Black gives it her Heart and Soul
Frances Black's first stage experience was nightmarish. As a nervous 16-year-old, she stood behind the microphone, opened her mouth to sing - and nothing came out. Desperate to be a singer, Frances was convinced she'd blown her best opportunity to make it: She tried her hand at live performance again when she toured with her family to promote the Black Family album in 1986. This proved successful and she went on to join the internationally renowned group, Arcady. But what secured her musical status, what earned her the title of Ireland's top selling female solo artist in 1994 and 95, was her inclusion on the million selling album, Woman's Heart, released in 1993. The record featured the best in female Irish vocal talent.
And more importantly for Frances, it allowed her to step out of the shadow of her sister, Mary Black, the internationally renowned solo artist "Nobody expected the Woman's Heart albums (a second one was later released) to be quite so big," recalls Frances. "I think it was a case of being in the right place at the right time. "I was very lucky because after I left Arcady, I was feeling a bit lost I thought the music was just going to be a one-off part of my career, something that was good while it lasted but wasn't meant to be. "Then Mary, whose husband was launching the album, decided I should be included on it and so I recorded a song. Things just took off from there really." Frances insists there has never been any competition between Mary and herself-indeed, she has nothing but praise for her sister. "Mary has always been tremendously supportive of me and there has never been any ill feeling between us. We're good friends," she says.
Having scooped so many awards, is it fair to suggest that Frances is even bigger than her sister in her home country? "It's difficult to say," she ponders. "Mary is famous across the world, she has thousands of fans internationally. I'm big in Ireland, all of my albums have entered the charts in the top five." .
Frances's success in Ireland has prompted a fierce assault on other countries in an attempt to broaden her fan base. "I'm trying to make my, name elsewhere now," she says.
"I've reached the stage where there is just no point me staying in Ireland because there's nothing left for me to achieve. I can't go any further in Ireland, my aim now is to make myself better known in Britain." With this in mind, Frances embarks on a major UK tour next week, which reaches Leeds' Grand Theatre on October 19. What many admire about Frances is her versatility. She is just as happy singing traditional Irish folk songs as she is upbeat country tracks or passion-filled ballads. Judging by the tracks featured on her fourth album, Don't Get Me Wrong, her style is smoother, more commercial than her sister.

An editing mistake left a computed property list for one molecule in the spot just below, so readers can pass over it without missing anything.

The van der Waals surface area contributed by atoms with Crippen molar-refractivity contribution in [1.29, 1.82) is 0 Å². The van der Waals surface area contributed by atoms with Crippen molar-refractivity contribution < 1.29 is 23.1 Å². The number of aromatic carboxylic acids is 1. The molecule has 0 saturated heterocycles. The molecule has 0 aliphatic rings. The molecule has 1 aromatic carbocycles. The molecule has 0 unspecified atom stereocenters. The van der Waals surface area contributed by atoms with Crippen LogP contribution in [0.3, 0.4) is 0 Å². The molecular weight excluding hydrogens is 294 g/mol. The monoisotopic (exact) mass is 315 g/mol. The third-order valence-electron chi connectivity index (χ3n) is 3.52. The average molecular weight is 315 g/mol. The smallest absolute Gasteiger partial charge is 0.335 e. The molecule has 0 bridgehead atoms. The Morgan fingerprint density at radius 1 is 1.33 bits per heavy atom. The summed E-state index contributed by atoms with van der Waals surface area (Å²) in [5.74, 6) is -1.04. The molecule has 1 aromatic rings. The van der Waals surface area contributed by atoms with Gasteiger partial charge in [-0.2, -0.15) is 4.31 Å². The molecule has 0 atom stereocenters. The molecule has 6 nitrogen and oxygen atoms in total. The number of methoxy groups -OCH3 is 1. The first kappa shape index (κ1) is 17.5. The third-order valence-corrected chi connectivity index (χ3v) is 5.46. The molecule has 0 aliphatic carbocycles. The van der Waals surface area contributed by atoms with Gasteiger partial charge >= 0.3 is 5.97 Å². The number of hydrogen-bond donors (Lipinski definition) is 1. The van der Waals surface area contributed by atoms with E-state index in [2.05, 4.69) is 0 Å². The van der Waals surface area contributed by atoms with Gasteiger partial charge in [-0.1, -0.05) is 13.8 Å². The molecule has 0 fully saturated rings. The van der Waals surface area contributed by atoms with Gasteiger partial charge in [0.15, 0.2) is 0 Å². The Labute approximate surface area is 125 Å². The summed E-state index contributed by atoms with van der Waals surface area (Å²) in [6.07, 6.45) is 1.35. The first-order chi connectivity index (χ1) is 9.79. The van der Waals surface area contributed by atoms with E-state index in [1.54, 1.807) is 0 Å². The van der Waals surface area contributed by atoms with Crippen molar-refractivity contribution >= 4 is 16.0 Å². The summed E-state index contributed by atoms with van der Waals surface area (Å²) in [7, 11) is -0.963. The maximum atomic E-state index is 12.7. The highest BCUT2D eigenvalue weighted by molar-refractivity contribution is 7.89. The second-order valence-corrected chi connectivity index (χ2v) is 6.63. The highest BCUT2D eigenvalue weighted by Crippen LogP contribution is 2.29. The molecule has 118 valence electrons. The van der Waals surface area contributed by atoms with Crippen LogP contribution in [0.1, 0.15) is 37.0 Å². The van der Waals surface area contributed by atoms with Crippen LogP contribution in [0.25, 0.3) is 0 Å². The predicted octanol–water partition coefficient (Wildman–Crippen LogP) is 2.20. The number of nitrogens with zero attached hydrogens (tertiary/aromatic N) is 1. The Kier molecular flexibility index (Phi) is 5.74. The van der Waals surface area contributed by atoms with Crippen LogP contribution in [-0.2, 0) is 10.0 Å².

"There's a real mix of influences on this album," she says. "A bit of jazz fusion, a bit of country. I was just feeling a bit bored with the old stuff and wanted to push the boat out with this record."
In her music, as in her life, she takes risks. In Ireland, she is as well known for her appearances on TV chat shows as for her music. On The Late Late Show, Frances openly discussed her battle with alcoholism and her illegitimate pregnancy when she was 19, which sent shock waves through the small. Catholic community in which she lived. Why has she been so outspoken about such personal issues? "In 1988, I read an article in a woman's magazine by a journalist who felt she had a drink problem," she says. "She'd sought help and been told she was an alcoholic and the article was about how she came to terms with the problem. As I was reading the piece, I realised that her drinking patterns were very similar to mine. She wasn't drinking a bottle of whisky a day or anything like that, it was just one too many glasses of wine, too often.
"It panicked me a bit and at the bottom of the page was a number for advice. I rang it and explained my position and when I went down to see somebody, they told me I was an alcoholic. "I was very shocked and it took me a while to conquer the problem. But the reason I spoke about it on TV was because that article changed my life and I felt I owed it to other people to inform them. "I slipped into drinking for comfort really because I was a single parent struggling to cope with everything and I knew there would be others out there in the same position.
"To this day, I still receive letters from people telling me how they dealt with their drink problem after seeing me on the TV." In common with many former alcoholics, Frances sips only soft drinks now. "I'm an addictive personality, even one drink would do some damage."
She doesn't need the alcohol now - she lets her music do the talking.
Frances Black plays the Leeds Grand Theatre on Monday October 19. For ticket details ring Leeds (0113)2226222.